Will Smith gets embroiled in Netflix debate


The Spanish director, who heads a jury that includes Hollywood stars Will Smith and Jessica Chastain, took a tough line with Netflix, telling reporters that it would be "an enormous paradox if the Palme d'Or went to a film that can not be seen in cinemas".

As the 70th Cannes Film Festival kicked off in the south of France Wednesday, tensions were high even among the festival's star-powered jury.

The Cannes Film Festival is one of the most prestigious and formal events in the world, but this year the festival is getting a breath of fresh air thanks to one special jury member, box office maverick Will Smith.

But that small victory came crashing back when Cannes made a decision to tweak its competition rules after this year as a result of the backlash toward the Netflix titles.

Smith added his two cents, talking about his kids' use of Netflix, saying, "In my house, Netflix has been nothing but an absolute benefit". Netflix brings a great connectivity for them to the world.

This year's 70th edition of the Cannes festival is a watershed moment for Netflix, which has two titles in the selection, including one in the competition lineup (Bong Joon-Ho's Okja and out-of-competition title The Meyerowitz Stories from Noah Baumbach).

Entirely coincidentally of course, Smith, a judge on the Cannes Film Festival panel, is starring in a film to be released on Netflix later this year. There's movies that aren't on a screen within 8,000 miles of them.

Smith, who has not had a film play at Cannes before, was dapperly dressed and cheerfully posing with festival-goers who screamed "Will!" France has been under a state of emergency since the November 2015 Paris attacks.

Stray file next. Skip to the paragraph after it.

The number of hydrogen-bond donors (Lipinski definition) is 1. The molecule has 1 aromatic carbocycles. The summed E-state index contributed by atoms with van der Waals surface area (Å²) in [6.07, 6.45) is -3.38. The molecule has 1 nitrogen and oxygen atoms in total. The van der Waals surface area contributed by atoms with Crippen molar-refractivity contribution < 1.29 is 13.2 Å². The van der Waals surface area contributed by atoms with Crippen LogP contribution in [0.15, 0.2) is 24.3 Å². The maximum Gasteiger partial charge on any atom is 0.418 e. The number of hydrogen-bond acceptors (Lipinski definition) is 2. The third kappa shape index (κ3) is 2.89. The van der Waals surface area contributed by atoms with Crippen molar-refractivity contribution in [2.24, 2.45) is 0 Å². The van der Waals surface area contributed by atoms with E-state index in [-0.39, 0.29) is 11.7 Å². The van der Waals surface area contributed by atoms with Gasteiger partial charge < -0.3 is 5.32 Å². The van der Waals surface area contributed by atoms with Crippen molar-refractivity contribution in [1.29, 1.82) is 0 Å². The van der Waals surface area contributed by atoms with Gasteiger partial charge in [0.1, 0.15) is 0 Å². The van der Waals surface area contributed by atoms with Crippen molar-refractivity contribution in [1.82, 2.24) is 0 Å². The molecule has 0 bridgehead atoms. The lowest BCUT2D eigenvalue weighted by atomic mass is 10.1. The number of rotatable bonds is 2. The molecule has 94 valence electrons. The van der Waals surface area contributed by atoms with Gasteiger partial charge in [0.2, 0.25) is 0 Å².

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Sarandos said film festivals may be forced to adapt as more and more movies become available on platforms beyond traditional theaters.

The star of such popcorn hits as "Independence Day", "Bad Boys", and "Suicide Squad" had the crowds of journalists so captivated at a Wednesday afternoon press conference, he didn't leave much speaking time for his fellow jurors - like Jessica Chastain or a totally silent Paolo Sorrentino.

Asked about reports that she and Reece Witherspoon are talking to Australian author Liane Moriarty and trying to develop a sequel, she teases, "It's definitely being talked about, but it takes a lot of work to get it to where we want it".

Three years ago European Parliament had backed a motion urging anti-trust regulators to get tough on Google. "So we need to pay attention", festival director Thierry Fremaux said in an interview.

Lynne Ramsay's You Were Never Really Here is set to be another highlight, seeing as she hasn't realised a film since 2011's acclaimed We Need to Talk About Kevin.

This year's festival begins with a gala screening of French drama Ismael's Ghosts, starring Marion Cotillard and Charlotte Gainsbourg.

The Austrian Auteur Michael Haneke is favourite to win the Palme d'Or for a record-breaking third time for his latest film, Happy End.